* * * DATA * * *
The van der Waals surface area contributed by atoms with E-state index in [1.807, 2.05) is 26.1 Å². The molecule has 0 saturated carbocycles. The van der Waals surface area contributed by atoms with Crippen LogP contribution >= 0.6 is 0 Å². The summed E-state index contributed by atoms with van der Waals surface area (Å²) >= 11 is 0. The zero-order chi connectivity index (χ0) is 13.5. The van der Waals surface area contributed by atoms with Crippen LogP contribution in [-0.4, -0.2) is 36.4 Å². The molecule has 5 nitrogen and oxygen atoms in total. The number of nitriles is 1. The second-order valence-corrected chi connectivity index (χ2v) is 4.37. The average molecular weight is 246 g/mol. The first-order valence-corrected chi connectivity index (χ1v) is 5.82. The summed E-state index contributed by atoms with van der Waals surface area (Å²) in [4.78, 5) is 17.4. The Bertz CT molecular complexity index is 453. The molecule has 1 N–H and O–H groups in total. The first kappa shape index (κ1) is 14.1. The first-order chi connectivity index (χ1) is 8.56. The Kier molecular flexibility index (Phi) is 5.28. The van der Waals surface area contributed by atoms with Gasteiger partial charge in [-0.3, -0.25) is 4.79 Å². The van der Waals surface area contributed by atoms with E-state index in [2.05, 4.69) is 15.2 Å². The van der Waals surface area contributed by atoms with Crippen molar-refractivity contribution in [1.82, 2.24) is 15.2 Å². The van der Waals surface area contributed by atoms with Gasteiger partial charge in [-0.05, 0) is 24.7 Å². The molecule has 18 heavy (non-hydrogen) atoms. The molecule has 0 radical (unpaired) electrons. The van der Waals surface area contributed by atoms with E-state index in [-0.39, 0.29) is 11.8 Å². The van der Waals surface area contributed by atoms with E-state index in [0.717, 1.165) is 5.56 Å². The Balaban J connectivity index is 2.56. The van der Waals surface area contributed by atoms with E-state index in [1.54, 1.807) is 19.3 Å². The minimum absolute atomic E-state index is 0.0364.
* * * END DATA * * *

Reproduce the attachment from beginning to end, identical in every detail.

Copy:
The van der Waals surface area contributed by atoms with E-state index in [1.807, 2.05) is 26.1 Å². The molecule has 0 saturated carbocycles. The van der Waals surface area contributed by atoms with Crippen LogP contribution >= 0.6 is 0 Å². The summed E-state index contributed by atoms with van der Waals surface area (Å²) >= 11 is 0. The zero-order chi connectivity index (χ0) is 13.5. The van der Waals surface area contributed by atoms with Crippen LogP contribution in [-0.4, -0.2) is 36.4 Å². The molecule has 5 nitrogen and oxygen atoms in total. The number of nitriles is 1. The second-order valence-corrected chi connectivity index (χ2v) is 4.37. The average molecular weight is 246 g/mol. The first-order valence-corrected chi connectivity index (χ1v) is 5.82. The summed E-state index contributed by atoms with van der Waals surface area (Å²) in [4.78, 5) is 17.4. The Bertz CT molecular complexity index is 453. The molecule has 1 N–H and O–H groups in total. The first kappa shape index (κ1) is 14.1. The first-order chi connectivity index (χ1) is 8.56. The Kier molecular flexibility index (Phi) is 5.28. The van der Waals surface area contributed by atoms with Gasteiger partial charge in [-0.3, -0.25) is 4.79 Å². The van der Waals surface area contributed by atoms with E-state index in [2.05, 4.69) is 15.2 Å². The van der Waals surface area contributed by atoms with Crippen molar-refractivity contribution in [1.82, 2.24) is 15.2 Å². The van der Waals surface area contributed by atoms with Gasteiger partial charge in [-0.05, 0) is 24.7 Å². The molecule has 18 heavy (non-hydrogen) atoms. The molecule has 0 radical (unpaired) electrons. The van der Waals surface area contributed by atoms with E-state index in [-0.39, 0.29) is 11.8 Å². The van der Waals surface area contributed by atoms with E-state index in [0.717, 1.165) is 5.56 Å². The Balaban J connectivity index is 2.56. The van der Waals surface area contributed by atoms with E-state index in [1.54, 1.807) is 19.3 Å². The minimum absolute atomic E-state index is 0.0364.